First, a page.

Still from a video by Trail and Summit

Nate converted a 2006 Ford Econoline E-350 camper van for winter vanlife. He had skiing and snowboarding in mind when building this E-Series camper van, so properly insulating his van was essential. The whole camper van has heavy-duty insulation, with everything mylar-wrapped with polystyrene foam. He filled every nook and cranny of flooring with spray foam. 

For heating during his winter van life adventure trips, Nate installed a Mr. Buddy propane heater connected to a 5-pound propane tans. He also plans to install a wood stove in the future. 

Cedar wall paneling give this van’s interior a wood cabin feel and smell. Cedar also resists moisture pretty well, which is vital in cold environments where condensation builds up.

@nate_n_niko ford econoline camper parked on roadside against beautiful snow mountain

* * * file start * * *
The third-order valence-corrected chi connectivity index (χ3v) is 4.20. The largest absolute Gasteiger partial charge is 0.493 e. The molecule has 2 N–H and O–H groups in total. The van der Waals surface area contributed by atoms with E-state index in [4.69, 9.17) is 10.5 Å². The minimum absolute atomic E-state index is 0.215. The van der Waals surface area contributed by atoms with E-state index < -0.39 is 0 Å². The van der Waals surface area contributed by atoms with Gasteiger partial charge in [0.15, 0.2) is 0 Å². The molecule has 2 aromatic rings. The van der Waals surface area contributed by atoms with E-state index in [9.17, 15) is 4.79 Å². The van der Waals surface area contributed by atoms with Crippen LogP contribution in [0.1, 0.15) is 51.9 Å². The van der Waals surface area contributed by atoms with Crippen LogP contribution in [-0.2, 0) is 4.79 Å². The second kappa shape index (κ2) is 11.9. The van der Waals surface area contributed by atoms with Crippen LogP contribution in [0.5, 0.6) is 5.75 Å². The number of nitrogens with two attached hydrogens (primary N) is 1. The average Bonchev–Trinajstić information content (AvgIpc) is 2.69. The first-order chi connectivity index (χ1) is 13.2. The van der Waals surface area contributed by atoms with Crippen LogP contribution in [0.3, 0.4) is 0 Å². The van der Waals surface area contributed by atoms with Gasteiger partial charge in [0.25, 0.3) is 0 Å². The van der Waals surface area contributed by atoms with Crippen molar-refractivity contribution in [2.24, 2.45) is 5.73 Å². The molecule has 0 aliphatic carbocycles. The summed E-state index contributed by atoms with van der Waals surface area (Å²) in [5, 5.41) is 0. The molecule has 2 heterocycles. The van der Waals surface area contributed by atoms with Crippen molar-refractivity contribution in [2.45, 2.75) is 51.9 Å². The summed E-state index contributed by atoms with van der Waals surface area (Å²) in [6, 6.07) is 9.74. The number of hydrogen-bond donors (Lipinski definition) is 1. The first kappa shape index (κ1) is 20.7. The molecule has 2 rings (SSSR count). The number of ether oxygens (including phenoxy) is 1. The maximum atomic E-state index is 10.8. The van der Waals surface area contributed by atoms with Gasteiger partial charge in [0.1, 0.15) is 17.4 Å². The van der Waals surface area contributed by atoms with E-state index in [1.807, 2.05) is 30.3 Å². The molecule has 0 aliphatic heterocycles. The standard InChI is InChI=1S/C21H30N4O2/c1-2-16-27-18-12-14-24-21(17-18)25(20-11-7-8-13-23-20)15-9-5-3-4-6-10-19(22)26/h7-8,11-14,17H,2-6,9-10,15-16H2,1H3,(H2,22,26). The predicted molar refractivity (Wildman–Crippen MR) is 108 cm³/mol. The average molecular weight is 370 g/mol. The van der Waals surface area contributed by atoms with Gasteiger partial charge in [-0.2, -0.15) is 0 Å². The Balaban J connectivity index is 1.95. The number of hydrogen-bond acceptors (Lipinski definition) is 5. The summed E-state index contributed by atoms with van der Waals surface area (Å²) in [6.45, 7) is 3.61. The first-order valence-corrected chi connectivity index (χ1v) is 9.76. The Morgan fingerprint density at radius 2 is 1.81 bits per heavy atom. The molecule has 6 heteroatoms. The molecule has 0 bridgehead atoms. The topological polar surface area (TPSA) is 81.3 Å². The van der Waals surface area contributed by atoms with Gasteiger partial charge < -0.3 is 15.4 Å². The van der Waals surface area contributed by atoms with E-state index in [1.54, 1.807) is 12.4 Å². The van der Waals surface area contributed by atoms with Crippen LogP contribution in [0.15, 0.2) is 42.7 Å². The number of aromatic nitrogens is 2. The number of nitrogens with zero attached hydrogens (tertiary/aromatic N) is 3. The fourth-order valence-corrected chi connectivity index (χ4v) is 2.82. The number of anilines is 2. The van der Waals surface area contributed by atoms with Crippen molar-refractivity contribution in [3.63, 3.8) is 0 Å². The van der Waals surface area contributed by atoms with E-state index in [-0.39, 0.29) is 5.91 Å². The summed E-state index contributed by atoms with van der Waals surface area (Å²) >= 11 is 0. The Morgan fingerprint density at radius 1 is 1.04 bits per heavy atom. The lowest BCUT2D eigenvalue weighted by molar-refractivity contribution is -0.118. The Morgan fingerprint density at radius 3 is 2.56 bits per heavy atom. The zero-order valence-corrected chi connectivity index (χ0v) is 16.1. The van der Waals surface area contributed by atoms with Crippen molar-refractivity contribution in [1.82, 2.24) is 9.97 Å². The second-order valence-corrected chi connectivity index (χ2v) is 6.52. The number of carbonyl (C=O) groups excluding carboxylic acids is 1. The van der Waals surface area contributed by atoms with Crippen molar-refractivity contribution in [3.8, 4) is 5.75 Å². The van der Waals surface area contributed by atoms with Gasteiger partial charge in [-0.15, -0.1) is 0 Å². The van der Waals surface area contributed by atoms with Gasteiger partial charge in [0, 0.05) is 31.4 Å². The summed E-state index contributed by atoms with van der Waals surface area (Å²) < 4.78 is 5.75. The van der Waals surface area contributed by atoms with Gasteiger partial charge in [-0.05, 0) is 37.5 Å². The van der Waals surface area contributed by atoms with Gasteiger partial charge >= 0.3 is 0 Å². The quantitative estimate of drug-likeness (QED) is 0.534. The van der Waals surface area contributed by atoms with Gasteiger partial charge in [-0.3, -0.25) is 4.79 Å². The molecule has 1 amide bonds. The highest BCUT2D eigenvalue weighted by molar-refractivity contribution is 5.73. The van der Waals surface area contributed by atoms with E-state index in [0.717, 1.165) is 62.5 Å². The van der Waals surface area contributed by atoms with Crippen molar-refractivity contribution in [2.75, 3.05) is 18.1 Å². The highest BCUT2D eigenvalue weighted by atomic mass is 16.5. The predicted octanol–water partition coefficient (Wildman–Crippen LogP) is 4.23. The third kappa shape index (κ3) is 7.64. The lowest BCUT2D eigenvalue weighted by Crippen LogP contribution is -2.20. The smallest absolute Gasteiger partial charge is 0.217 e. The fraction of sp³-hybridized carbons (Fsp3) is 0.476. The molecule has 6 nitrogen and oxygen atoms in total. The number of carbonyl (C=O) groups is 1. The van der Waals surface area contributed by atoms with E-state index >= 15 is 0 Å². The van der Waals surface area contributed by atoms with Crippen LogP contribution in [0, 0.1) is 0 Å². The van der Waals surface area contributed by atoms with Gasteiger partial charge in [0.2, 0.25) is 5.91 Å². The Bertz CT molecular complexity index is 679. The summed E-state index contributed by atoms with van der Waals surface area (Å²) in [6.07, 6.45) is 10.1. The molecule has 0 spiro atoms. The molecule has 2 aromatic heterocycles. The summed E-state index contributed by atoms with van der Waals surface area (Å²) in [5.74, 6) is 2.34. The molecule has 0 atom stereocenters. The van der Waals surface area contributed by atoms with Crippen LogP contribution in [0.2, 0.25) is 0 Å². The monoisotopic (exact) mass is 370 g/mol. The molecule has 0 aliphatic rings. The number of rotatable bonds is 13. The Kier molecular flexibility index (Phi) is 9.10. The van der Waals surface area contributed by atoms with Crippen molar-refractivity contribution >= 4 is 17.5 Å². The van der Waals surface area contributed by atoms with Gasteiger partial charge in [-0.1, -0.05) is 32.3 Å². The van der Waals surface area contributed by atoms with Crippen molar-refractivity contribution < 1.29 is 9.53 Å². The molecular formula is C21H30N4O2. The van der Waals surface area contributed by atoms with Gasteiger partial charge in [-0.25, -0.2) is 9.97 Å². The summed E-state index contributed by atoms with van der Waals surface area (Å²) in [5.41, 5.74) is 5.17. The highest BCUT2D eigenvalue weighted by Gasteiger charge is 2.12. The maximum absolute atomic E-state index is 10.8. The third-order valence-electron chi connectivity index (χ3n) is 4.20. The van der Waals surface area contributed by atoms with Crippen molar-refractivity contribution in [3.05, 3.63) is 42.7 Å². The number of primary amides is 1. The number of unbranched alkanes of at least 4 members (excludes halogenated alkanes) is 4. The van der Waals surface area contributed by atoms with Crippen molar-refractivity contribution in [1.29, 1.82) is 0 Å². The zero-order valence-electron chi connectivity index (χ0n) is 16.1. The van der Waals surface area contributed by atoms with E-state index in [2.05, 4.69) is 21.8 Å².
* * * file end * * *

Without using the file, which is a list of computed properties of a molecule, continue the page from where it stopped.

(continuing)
Photo by @nate_n_niko

Because Nate was building out a smaller van, it was essential that elements of his camper van build were removable and dual-purpose to maximize comfort and efficiency. The toilet is stored in a bench drawer that doubles as seating, with the bench being easily removable from the camper van. The same can be said for the Yeti cooler stored between the driver and passenger seats.

The bed in this campervan is a twin-size mattress with a frame that pulls out over the bench and extends lengthwise, which helps save space during the day. A long bench in front of the bed houses a handy storage compartment.

2. This stealth Ford Econoline camper conversion by Kaia Fox

Kaia Fox ford econoline camper van interior
Still from a video by Kaia Fox